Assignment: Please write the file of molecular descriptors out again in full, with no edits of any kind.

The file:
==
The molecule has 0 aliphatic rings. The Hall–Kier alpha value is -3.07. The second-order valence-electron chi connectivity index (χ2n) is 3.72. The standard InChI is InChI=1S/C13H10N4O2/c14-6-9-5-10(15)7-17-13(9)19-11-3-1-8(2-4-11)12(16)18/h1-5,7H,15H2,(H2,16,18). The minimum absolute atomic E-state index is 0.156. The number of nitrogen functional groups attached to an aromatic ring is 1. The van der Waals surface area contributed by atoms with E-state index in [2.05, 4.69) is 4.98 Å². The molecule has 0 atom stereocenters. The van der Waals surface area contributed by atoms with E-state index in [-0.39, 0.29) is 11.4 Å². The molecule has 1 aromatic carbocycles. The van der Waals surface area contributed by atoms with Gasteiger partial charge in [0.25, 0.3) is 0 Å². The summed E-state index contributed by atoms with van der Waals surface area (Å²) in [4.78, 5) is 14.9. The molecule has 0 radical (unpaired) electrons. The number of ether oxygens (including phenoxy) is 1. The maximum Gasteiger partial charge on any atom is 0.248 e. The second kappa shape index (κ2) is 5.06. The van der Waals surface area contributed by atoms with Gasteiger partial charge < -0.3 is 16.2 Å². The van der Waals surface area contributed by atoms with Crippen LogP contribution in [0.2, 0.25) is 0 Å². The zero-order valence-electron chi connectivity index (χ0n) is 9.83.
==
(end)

The molecule has 0 aliphatic rings. The Hall–Kier alpha value is -3.07. The second-order valence-electron chi connectivity index (χ2n) is 3.72. The standard InChI is InChI=1S/C13H10N4O2/c14-6-9-5-10(15)7-17-13(9)19-11-3-1-8(2-4-11)12(16)18/h1-5,7H,15H2,(H2,16,18). The minimum absolute atomic E-state index is 0.156. The number of nitrogen functional groups attached to an aromatic ring is 1. The van der Waals surface area contributed by atoms with E-state index in [2.05, 4.69) is 4.98 Å². The molecule has 0 atom stereocenters. The van der Waals surface area contributed by atoms with E-state index in [-0.39, 0.29) is 11.4 Å². The molecule has 1 aromatic carbocycles. The van der Waals surface area contributed by atoms with Gasteiger partial charge in [0.25, 0.3) is 0 Å². The summed E-state index contributed by atoms with van der Waals surface area (Å²) in [4.78, 5) is 14.9. The molecule has 0 radical (unpaired) electrons. The number of ether oxygens (including phenoxy) is 1. The maximum Gasteiger partial charge on any atom is 0.248 e. The second kappa shape index (κ2) is 5.06. The van der Waals surface area contributed by atoms with Gasteiger partial charge < -0.3 is 16.2 Å². The van der Waals surface area contributed by atoms with Crippen LogP contribution in [0.2, 0.25) is 0 Å². The zero-order valence-electron chi connectivity index (χ0n) is 9.83.